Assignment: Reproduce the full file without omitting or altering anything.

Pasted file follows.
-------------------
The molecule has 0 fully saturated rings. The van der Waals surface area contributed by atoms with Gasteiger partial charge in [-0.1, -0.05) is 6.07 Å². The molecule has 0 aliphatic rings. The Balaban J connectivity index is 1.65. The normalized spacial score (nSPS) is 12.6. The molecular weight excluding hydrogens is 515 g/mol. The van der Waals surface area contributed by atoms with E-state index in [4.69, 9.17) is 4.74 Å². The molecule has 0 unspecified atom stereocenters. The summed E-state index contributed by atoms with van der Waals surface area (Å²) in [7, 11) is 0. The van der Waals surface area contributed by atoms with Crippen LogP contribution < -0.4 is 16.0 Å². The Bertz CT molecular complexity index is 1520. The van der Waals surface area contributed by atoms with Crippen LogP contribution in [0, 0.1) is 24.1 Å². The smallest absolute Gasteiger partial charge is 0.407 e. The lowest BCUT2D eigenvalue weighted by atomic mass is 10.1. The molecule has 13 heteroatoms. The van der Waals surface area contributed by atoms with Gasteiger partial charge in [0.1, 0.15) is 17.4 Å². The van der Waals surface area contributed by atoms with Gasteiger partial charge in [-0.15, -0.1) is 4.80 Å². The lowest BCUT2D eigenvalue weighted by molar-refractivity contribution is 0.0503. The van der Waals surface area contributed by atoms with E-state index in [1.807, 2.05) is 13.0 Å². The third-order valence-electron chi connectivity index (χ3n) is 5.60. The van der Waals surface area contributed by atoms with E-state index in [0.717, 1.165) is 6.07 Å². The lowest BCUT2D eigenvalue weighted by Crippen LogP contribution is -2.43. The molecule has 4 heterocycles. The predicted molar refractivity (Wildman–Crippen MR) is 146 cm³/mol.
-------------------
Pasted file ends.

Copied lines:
The molecule has 0 fully saturated rings. The van der Waals surface area contributed by atoms with Gasteiger partial charge in [-0.1, -0.05) is 6.07 Å². The molecule has 0 aliphatic rings. The Balaban J connectivity index is 1.65. The normalized spacial score (nSPS) is 12.6. The molecular weight excluding hydrogens is 515 g/mol. The van der Waals surface area contributed by atoms with E-state index in [4.69, 9.17) is 4.74 Å². The molecule has 0 unspecified atom stereocenters. The summed E-state index contributed by atoms with van der Waals surface area (Å²) in [7, 11) is 0. The van der Waals surface area contributed by atoms with Crippen LogP contribution < -0.4 is 16.0 Å². The Bertz CT molecular complexity index is 1520. The van der Waals surface area contributed by atoms with Crippen LogP contribution in [0, 0.1) is 24.1 Å². The smallest absolute Gasteiger partial charge is 0.407 e. The lowest BCUT2D eigenvalue weighted by atomic mass is 10.1. The molecule has 13 heteroatoms. The van der Waals surface area contributed by atoms with Gasteiger partial charge in [0.1, 0.15) is 17.4 Å². The van der Waals surface area contributed by atoms with Gasteiger partial charge in [-0.15, -0.1) is 4.80 Å². The lowest BCUT2D eigenvalue weighted by molar-refractivity contribution is 0.0503. The van der Waals surface area contributed by atoms with E-state index in [1.807, 2.05) is 13.0 Å². The third-order valence-electron chi connectivity index (χ3n) is 5.60. The van der Waals surface area contributed by atoms with E-state index in [0.717, 1.165) is 6.07 Å². The lowest BCUT2D eigenvalue weighted by Crippen LogP contribution is -2.43. The molecule has 4 heterocycles. The predicted molar refractivity (Wildman–Crippen MR) is 146 cm³/mol.